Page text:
Nick Symmonds is Athlete Ally's latest Olympic Ambassador

During the World Track & Field Champions in Moscow, Symmonds dedicated his silver medal to his LGBT friends. At that point, he became the first athlete to openly criticize Russia's anti-gay laws while on Russian soil. As reported by Athlete Ally on October 3, 2013, Symmonds has become the 27th Olympic Ambassador for the organization. He felt that becoming an Athlete Ally Olympic Ambassador is just an extension of his allyship he expressed in Moscow.

In his interview with Athlete Ally, he was asked why being an Athlete Ally Ambassador was important to him personally. He responded by saying:

"I believe in speaking out against injustice any time I see it. The way that our LGBT neighbors are being treated here and abroad is discriminatory and wrong. We have made much progress here in the United States over the last few decades, but there is still a long way to go and one of the frontiers that is seriously lagging behind is in athletics. Many gay athletes are hesitant to come out for fear that their fans, teammates or competitors will hate them for the way they were made. By being an Athlete Ally Ambassador I hope to raise awareness about this situation and encourage fans and athletes to make our LGBT friends feel more welcome."

Symmonds was also asked his opinion on how the Olympics can help make the sports world more inclusive. He immediately discussed the charter that The Olympic Games live by. Specifically, he quoted Principle 6 of this charter; "any form of discrimination with regard to a country or a person on grounds of race, religion, politics, and gender or otherwise is incompatible with belonging to the Olympic Movement." The adjustment he wishes to see made are to have the words "gender identity" or "sexual orientation" added to Principle 6. The top two members of the US Olympic Committee has also stated they also support adding "sexual orientation" to Principle 6 of the charter. If this was the case, then the IOC would have to reconsider hosting the 2014 Winter Olympics in Sochi, Russia.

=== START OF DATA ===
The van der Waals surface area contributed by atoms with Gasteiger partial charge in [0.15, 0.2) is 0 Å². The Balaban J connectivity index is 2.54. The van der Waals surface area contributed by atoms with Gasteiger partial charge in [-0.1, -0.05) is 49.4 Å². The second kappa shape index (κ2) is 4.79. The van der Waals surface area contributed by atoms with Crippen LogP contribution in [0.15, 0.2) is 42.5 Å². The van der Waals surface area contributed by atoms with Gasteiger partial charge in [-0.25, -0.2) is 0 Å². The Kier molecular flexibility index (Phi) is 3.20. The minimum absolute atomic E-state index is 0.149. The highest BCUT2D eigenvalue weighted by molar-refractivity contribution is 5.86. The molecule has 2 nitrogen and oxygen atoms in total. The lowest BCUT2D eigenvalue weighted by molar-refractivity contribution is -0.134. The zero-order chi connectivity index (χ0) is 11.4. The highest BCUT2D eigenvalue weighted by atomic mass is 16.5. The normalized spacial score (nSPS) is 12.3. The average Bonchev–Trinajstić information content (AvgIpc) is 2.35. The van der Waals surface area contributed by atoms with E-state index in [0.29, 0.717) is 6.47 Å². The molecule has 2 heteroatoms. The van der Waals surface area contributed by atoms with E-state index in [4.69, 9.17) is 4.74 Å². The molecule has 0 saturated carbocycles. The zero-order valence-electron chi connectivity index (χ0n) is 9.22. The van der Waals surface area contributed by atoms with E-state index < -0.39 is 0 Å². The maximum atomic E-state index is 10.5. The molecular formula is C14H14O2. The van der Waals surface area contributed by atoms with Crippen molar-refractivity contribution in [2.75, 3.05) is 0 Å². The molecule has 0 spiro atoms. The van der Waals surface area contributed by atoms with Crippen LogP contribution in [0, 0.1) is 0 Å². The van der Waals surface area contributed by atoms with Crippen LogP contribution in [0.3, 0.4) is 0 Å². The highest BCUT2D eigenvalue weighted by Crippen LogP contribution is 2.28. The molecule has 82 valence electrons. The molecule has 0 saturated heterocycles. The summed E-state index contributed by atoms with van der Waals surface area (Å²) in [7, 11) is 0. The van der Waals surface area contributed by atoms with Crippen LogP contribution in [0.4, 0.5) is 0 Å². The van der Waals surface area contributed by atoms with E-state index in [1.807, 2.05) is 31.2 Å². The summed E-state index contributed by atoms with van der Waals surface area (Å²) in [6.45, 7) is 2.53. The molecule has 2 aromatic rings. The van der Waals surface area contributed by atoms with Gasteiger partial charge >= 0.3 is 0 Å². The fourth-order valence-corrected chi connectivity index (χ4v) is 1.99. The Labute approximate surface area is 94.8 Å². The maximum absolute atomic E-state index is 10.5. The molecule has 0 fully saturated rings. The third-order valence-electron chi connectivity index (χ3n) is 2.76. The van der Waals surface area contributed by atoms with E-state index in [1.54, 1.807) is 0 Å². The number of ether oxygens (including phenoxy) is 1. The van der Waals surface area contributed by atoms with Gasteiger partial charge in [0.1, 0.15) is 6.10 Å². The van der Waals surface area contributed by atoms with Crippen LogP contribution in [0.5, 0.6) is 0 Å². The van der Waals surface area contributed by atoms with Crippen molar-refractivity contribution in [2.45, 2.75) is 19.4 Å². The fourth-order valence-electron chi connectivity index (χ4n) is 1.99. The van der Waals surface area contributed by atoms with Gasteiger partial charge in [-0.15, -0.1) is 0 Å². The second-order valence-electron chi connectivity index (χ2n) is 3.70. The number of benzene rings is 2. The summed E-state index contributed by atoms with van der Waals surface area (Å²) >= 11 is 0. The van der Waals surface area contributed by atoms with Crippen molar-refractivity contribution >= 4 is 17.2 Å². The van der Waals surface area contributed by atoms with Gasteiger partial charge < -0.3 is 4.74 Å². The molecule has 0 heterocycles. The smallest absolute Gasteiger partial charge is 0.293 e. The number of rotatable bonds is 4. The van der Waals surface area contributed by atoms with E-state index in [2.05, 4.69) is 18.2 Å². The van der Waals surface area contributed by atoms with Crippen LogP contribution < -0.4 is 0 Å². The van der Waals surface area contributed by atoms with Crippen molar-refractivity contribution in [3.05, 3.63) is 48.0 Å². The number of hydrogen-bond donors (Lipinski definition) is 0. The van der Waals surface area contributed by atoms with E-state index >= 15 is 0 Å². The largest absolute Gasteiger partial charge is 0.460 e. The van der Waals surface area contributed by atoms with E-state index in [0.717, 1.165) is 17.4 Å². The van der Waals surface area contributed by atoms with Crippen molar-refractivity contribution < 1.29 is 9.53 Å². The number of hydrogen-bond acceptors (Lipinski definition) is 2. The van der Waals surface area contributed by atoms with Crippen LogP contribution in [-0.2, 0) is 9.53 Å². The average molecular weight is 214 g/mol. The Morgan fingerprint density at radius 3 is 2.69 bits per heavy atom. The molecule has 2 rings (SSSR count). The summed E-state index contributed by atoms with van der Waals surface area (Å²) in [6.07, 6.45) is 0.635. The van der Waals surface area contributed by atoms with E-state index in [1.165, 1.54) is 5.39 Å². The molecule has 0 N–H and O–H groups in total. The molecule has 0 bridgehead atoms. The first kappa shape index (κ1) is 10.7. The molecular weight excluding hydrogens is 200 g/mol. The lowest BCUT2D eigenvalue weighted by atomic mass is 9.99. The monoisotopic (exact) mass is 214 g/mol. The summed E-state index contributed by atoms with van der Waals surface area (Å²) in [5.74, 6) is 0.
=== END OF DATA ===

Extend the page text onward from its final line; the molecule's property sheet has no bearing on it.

As Nick Symmonds stated, the sports world has made progress toward LGBT acceptance, but we are far from the finish line. The choices and stances that athletes make are what it's going to take to create a more inclusive environment. As we continue to progress, we hope to see more and more athletes share their personal stories of advocacy and continued support for their LGBT friends, family, and neighbors.

GLAAD is proud to partner with Athlete Ally, a non-profit organization dedicated to encouraging athletes, coaches, parents, fans and other members of the sports community to respect all individuals involved in sports, regardless of their perceived or actual sexual orientation, gender identity or expression. This organization promotes LGBT inclusion through empowering Athlete Ally Ambassadors, as well as team trainings, for youth, collegiate, and international sports to be advocates. Congratulations to Nick Symmonds!